Palm Sunday March 20, 2005
725 (TLH alt. 162), 160, 161, 339
Rejoice greatly, O daughter of Zion! Shout, O daughter of Jerusalem! Behold, your King is coming to you; He is just and having salvation, lowly and riding on a donkey, a colt, the foal of a donkey. I will cut off the chariot from Ephraim and the horse from Jerusalem; the battle bow shall be cut off. He shall speak peace to the nations; His dominion shall be 'from sea to sea, and from the River to the ends of the earth.
It’s fourth down and two. Eight seconds remain on the game clock and your team is down by a field goal. It’s the biggest game of the season. The national championship is on the line. You’re sitting on the edge of the sofa cushion in front of the TV afraid to watch, yet at the same time, afraid even to blink. The quarterback steps up to the line of scrimmage, calls the signals, gets the ball, and throws a bullet down the sideline into the waiting arms of an open receiver—touchdown! You leap up, startle the dog, and cheer loudly enough for the neighbors to hear. The next day you proudly wear your official NFL team jersey with the winning quarterback’s name printed on it. His picture makes the front page of the newspaper, and a few weeks later he is signed to a new contract with a multimillion-dollar bonus. He is the popular topic of conversation and the hero of the moment.
We look up to and admire heroes for accomplishing great things which are far beyond our abilities. Yet those same heroes have their own limitations. The quarterback who wins one game may throw five interceptions the next. He may be paid millions of dollars to lead his team to a championship on Sunday, but he cannot lead us to victory over our real-life enemies and problems during the rest of the week.
But there is one hero who is different. He is overlooked and rejected by most people, but one Sunday cheering crowds lined the streets of Jerusalem to welcome Him. He was not paid millions of dollars to appear. Instead, He paid a price that cannot be calculated with money. He is greater than all other heroes combined, and He came for us. Therefore, the prophet says, “Rejoice and shout!” This is a hero to really cheer for!
Sometimes, however, we feel more like crying than cheering. The longer we live, the more we see the depressing effects of sin in the world. Unprovoked terrorist attacks kill or maim hundreds of people who are just going about their ordinary lives. Problems burden our own lives and families. It is not just sin around us. There is also sin within that drags us down. As Paul wrote, “The good that I want to do, I do not do; all the evil I do not want to do, I keep on doing” (Romans 7:19). What is there then to jump up and cheer about?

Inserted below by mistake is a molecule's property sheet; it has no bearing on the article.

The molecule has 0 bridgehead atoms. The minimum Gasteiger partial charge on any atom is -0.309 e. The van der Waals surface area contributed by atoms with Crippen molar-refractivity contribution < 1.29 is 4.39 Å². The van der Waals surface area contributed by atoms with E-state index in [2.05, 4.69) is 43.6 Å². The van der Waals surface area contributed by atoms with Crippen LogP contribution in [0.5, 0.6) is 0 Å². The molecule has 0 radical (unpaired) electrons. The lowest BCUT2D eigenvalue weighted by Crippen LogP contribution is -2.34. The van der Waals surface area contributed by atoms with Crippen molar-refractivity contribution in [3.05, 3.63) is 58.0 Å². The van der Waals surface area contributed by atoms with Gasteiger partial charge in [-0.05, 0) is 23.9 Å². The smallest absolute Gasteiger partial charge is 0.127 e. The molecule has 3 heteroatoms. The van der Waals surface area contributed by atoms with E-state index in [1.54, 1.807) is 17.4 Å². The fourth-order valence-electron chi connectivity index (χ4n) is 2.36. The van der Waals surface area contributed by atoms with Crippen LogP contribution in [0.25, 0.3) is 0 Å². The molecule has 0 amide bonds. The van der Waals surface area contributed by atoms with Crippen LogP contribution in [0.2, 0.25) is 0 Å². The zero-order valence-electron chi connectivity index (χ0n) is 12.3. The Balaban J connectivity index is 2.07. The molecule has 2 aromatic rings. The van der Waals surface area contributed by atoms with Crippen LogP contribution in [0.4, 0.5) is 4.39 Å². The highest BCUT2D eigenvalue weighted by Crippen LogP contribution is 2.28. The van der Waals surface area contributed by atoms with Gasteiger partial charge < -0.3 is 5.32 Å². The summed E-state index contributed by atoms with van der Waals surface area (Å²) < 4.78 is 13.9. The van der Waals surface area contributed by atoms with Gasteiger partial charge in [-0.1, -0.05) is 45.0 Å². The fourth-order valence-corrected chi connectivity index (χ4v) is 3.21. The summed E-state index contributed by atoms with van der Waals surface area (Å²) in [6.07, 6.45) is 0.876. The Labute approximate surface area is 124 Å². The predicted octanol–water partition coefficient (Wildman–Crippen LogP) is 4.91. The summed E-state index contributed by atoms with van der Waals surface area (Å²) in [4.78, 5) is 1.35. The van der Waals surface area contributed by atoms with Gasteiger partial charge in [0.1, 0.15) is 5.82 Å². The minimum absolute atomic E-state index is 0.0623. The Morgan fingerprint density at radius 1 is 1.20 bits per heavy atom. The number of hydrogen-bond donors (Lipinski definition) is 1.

The Old Testament people of Zechariah’s time knew all about the reality of a sinful world. After decades of captivity, they came back to a city in ruins. Reconstructing the temple and building fortified walls with their meager resources seemed as hopeless as flying to the moon. Powerful enemies opposed every move, and they were still not free people, but subjects of the king of Persia.
Yet God told them: “Rejoice! Stand up and cheer! Your King is coming!” [v.9] Israel had many kings over its long history. Some were heroic like Saul, David, and Solomon. Others did far more harm than good. But this coming King would be different than any other. This one would be the King of kings!
He would not fit the typical profile of a king, however. The Jewish people were looking for a grand and glorious king in royal robes, leading an army, who would rule from a palace in Jerusalem. Many today look for a king like that who will make their earthly lives easier and match their own expectations.
But that is not whom the crowds were cheering on Palm Sunday. There was “no tramp of soldiers’ marching feet,” only a ragged band of disciples as an honor guard. Jesus did not enter the city wearing robes of royalty and riding on a prancing white stallion. He sat on an ordinary beast of burden which walked on a makeshift carpet of palm branches and clothes. We see presidents and other world leaders make far more impressive entrances than that.
Why cheer for such a humble king as Jesus? Because, though He is God Himself, “[He] did not consider equality with God something to be grasped, but made Himself nothing, taking the very nature of a servant” (Philippians 2:6-7 NIV). Jesus’ humility is not a sign of weakness, but of love for us. He came not to be served, but to serve. Can you picture the CEO of a large corporation serving as a janitor? Can you imagine him taking the elevator from his top floor office to the basement, taking off his thousand-dollar suit, putting on coveralls, and picking up a mop and broom? Would the President as the Commander-in-Chief put on the uniform of an infantry soldier and fight in Iraq?
That is not going to happen, but what did happen is far more astonishing and awesome! God’s Son became man for us. That is cause to stand up and cheer, because it means He can sympathize with everything we face in life. He knows what it’s like to be lonely, tired, and discouraged. More than that, He did for us everything we could never do for ourselves. He kept the Law of God perfectly, just as God requires of us, so that we could receive His righteousness. “For just as through the disobedience of the one man the many were made sinners, so also through the obedience of the one man they many will be made righteous” (Romans 5:19 NIV).